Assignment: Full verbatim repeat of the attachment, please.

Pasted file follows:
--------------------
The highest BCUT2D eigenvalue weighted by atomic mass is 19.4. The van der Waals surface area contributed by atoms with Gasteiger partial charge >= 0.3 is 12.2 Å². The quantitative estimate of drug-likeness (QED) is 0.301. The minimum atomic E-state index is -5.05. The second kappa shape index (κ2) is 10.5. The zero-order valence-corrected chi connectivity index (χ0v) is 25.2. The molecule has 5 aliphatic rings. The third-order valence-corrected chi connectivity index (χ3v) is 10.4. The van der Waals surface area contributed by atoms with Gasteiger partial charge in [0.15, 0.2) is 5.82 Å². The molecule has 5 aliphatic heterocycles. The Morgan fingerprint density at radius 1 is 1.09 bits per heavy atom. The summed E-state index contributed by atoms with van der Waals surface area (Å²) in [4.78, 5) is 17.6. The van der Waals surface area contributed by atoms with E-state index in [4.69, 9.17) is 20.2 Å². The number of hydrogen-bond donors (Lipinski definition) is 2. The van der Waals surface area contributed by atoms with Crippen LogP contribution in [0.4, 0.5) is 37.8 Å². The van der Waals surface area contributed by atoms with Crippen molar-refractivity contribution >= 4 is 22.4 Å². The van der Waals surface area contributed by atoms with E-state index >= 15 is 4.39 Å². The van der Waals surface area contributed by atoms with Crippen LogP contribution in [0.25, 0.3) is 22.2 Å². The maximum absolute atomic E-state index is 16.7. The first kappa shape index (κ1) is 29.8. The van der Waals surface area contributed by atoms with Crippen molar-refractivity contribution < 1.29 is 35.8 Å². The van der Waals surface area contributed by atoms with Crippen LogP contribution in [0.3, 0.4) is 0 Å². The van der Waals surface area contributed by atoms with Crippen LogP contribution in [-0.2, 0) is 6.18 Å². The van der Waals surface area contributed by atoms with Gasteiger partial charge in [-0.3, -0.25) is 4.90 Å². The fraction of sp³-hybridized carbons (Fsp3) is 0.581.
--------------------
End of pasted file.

The highest BCUT2D eigenvalue weighted by atomic mass is 19.4. The van der Waals surface area contributed by atoms with Gasteiger partial charge >= 0.3 is 12.2 Å². The quantitative estimate of drug-likeness (QED) is 0.301. The minimum atomic E-state index is -5.05. The second kappa shape index (κ2) is 10.5. The zero-order valence-corrected chi connectivity index (χ0v) is 25.2. The molecule has 5 aliphatic rings. The third-order valence-corrected chi connectivity index (χ3v) is 10.4. The van der Waals surface area contributed by atoms with Gasteiger partial charge in [0.15, 0.2) is 5.82 Å². The molecule has 5 aliphatic heterocycles. The Morgan fingerprint density at radius 1 is 1.09 bits per heavy atom. The summed E-state index contributed by atoms with van der Waals surface area (Å²) in [4.78, 5) is 17.6. The van der Waals surface area contributed by atoms with E-state index in [4.69, 9.17) is 20.2 Å². The number of hydrogen-bond donors (Lipinski definition) is 2. The van der Waals surface area contributed by atoms with Crippen LogP contribution in [0.4, 0.5) is 37.8 Å². The van der Waals surface area contributed by atoms with Crippen molar-refractivity contribution >= 4 is 22.4 Å². The van der Waals surface area contributed by atoms with E-state index >= 15 is 4.39 Å². The van der Waals surface area contributed by atoms with Crippen LogP contribution in [0.25, 0.3) is 22.2 Å². The maximum absolute atomic E-state index is 16.7. The first kappa shape index (κ1) is 29.8. The van der Waals surface area contributed by atoms with Crippen molar-refractivity contribution < 1.29 is 35.8 Å². The van der Waals surface area contributed by atoms with Crippen LogP contribution in [0.3, 0.4) is 0 Å². The van der Waals surface area contributed by atoms with Crippen LogP contribution in [-0.2, 0) is 6.18 Å². The van der Waals surface area contributed by atoms with Gasteiger partial charge in [-0.3, -0.25) is 4.90 Å². The fraction of sp³-hybridized carbons (Fsp3) is 0.581.